1 in 5 Nurses is Depressed
But she and her fellow researchers also say that depression screening and early treatment can help—in fact, Letvak told me that even filling out the screening questionnaire caused some nurses to recognize depression symptoms in themselves. Moreover, advanced practice nurses and other nurse leaders can help raise awareness and encourage nurses to get help.
Although Letvak doesn't recommend that nurse leaders just walk up to a nurse and say "you seem depressed," there are steps they can take to help. First, be on the lookout for certain behaviors, like mistakes with patient care or the presence of other health problems that cause them to struggle just to get through the day. Managers don't like to do it, but consider sending the nurse to talk with HR—that's what HR is there for, Letvak says.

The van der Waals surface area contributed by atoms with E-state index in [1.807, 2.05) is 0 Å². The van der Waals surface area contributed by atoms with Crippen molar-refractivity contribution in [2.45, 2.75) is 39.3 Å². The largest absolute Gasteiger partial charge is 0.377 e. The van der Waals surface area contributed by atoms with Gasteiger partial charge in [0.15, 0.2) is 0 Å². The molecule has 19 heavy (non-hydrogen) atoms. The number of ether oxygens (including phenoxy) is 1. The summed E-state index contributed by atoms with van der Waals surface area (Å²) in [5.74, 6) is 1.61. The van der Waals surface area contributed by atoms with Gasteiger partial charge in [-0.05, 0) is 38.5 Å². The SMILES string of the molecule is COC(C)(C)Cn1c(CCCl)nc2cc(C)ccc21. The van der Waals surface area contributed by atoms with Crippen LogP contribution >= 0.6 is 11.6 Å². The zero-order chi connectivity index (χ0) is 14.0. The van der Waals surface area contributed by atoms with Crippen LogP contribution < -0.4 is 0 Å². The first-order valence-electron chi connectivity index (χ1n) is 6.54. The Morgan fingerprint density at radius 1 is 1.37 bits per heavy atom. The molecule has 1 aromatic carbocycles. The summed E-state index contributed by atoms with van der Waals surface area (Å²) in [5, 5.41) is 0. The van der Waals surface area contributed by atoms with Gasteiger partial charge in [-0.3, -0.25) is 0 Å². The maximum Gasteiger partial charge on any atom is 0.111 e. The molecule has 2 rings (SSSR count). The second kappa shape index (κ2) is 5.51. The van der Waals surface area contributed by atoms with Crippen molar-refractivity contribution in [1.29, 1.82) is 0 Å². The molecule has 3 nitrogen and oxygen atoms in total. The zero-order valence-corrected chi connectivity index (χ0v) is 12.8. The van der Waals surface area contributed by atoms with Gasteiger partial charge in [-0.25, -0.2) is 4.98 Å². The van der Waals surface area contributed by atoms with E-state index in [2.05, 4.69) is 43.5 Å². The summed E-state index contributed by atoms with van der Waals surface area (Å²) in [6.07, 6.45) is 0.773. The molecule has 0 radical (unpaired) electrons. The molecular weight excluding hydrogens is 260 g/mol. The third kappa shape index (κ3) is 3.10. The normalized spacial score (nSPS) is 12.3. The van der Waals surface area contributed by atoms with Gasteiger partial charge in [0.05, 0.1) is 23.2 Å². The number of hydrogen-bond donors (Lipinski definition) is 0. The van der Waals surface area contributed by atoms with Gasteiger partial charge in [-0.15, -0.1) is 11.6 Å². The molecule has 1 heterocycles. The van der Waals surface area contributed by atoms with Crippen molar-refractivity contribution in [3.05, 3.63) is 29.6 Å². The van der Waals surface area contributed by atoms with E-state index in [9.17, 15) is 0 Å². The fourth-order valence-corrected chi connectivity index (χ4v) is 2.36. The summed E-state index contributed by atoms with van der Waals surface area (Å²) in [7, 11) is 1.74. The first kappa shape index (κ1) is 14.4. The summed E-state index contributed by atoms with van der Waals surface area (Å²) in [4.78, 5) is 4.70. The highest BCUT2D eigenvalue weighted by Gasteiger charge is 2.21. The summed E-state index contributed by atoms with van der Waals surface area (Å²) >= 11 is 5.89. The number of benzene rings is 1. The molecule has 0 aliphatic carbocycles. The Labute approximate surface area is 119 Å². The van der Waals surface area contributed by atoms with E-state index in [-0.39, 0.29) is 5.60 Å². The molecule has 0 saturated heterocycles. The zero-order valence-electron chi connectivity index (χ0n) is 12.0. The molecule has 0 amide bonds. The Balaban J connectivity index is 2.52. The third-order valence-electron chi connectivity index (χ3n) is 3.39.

The problem should also be addressed on a unit level. Letvak recommends talking about depression during staff meetings, handing out a depression scale, and recommending resources for confidential, free diagnostic treatment. She points to Web-based tools such as MoodGYM, which provides evidence-based cognitive screening and therapy for depression.
- Proton Beam Therapy Poised for Growth in US
- 'Kafkaesque' Value System Unfairly Penalizes Doctor Pay
- mHealth Tackles Readmissions
- 4 Crucial Tactics for Reining in Healthcare Cost
- How Digital Strategy Shapes Patient Engagement at Boston Children's Hospital
- PA Ranks See 'Phenomenal Growth,' Lack of Diversity
- Half of All Primary Care, Internal Medicine Jobs Unfilled in 2013
- CNO Leads $1M Charge for New Scrubs, Uniforms
- Some Cancer Hospitals' Quality Data Will Soon Be Public
- How, and Why, to Recruit Male Nurses